This post comes to us courtesy of Grace Granatelli with Pawsitive Touch Therapy. Grace has been a certified Canine Massage Therapist since 2003 and has been featured in the Arizona Republic, Arizona Foothills Magazine, Arizona Woman Magazine, East Valley Tribune, and has appeared on the “Your Life from A-Z” weekday magazine show.
The response I get from most people when I tell them I provide canine massage is, “I massage my dog all the time and he/she loves it.” I tell them your dog is lucky that you take the time out to massage him, but do you prefer your significant other to massage you or a professional? A massage from your significant other will feel really good, and will help, but when a professional massages you the end results are more therapeutic and far more beneficial.
Massage for dogs has the same benefits as for people.
Ways that massage affects the body is that it enhances blood circulation which aids the flow of nutrients to the tissue. Massage aids in moving lymphatic fluid which is responsible for removing waste products and toxins. It improves flexibility, reduces arthritic pain, releases endorphins (the body's natural pain killer), improves the immune system and strengthens the body.
Ways that massage affects the Mind is that by contact. The moment your hands come in contact with a dog he/she has an awareness of your intention and that sensation activates the mind. As the dog explores and discovers the different levels of touch, his/her mind becomes aware and focused starting from the coat then transcends to the connective tissue, muscles, tendons, joints and ligaments where the focus of awareness follows. Through this exploration the mind is relaxed, trust is developed and the canine-human bond is further strengthened.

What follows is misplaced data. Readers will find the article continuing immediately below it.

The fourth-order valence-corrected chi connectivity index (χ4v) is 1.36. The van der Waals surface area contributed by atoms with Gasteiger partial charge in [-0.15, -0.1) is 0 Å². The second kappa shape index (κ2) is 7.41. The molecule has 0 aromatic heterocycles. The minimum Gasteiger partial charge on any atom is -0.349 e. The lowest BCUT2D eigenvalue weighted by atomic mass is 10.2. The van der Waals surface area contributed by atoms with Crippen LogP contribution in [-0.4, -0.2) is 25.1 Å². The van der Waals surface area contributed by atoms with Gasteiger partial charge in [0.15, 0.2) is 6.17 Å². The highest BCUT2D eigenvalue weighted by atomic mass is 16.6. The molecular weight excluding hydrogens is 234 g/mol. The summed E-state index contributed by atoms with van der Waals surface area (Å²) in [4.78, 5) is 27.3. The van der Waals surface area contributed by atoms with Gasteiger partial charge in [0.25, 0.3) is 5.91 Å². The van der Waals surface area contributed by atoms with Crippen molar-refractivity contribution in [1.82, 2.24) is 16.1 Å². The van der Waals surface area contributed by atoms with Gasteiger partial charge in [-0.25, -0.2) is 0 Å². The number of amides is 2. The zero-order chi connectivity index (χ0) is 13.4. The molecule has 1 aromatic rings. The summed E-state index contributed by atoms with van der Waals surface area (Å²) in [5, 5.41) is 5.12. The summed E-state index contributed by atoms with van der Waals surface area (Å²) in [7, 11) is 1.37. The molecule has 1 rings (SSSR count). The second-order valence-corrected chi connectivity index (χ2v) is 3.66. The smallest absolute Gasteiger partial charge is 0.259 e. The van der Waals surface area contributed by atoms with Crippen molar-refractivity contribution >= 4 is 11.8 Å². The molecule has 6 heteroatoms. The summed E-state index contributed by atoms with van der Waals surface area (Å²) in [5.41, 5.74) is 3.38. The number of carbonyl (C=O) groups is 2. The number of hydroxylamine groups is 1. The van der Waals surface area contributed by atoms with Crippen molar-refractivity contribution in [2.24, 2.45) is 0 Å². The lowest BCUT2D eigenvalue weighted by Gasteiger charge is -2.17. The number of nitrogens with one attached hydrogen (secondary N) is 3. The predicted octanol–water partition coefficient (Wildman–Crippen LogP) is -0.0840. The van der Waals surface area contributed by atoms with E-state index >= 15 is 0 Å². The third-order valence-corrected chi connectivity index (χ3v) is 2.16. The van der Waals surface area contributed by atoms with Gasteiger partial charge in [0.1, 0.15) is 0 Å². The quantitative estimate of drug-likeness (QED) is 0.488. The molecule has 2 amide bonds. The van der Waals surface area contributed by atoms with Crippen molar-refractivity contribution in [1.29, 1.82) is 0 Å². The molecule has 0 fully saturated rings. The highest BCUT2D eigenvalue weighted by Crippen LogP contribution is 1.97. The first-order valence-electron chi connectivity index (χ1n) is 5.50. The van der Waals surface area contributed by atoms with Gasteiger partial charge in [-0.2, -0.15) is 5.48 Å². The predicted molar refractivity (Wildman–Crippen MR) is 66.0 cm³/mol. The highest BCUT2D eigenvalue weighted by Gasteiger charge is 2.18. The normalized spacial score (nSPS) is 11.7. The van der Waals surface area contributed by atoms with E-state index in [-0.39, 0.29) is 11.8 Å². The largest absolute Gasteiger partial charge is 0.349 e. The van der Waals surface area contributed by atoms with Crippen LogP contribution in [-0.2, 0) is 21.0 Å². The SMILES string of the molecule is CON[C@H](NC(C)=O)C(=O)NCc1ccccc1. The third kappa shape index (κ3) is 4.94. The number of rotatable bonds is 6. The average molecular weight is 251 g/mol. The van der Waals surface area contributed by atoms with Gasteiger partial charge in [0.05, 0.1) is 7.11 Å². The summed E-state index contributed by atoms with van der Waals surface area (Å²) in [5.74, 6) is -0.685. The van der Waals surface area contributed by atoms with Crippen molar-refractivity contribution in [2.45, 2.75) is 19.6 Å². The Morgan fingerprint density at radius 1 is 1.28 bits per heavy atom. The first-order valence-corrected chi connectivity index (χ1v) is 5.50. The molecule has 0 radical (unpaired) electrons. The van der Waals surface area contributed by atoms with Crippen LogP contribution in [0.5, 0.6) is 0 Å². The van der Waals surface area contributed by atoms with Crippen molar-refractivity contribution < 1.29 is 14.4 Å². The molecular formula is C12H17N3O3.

Ways that massage affects the Spirit is that it is a way for us to energetically cross barriers and let our care and compassion from within us touch our fur-children and best friends. Through the intention of our touch we are able to transmit love and love is as essential to dogs life as water.
In my practice I have been consulted for various reasons. Some of which are to speed the healing of an injury, to help a pet with pain relief from arthritis and many other muscular/skeletal ailments, to help socialize shy and timid pets, to maintain optimal wellness and prevent injuries from occurring as well as many others.
An important thing to remember is that massage is not a replacement for veterinary care. It is a good idea to see a physician or veterinarian before any therapeutic massage to rule out any serious diagnosis.
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Photo credit: 歡迎來玩. Brian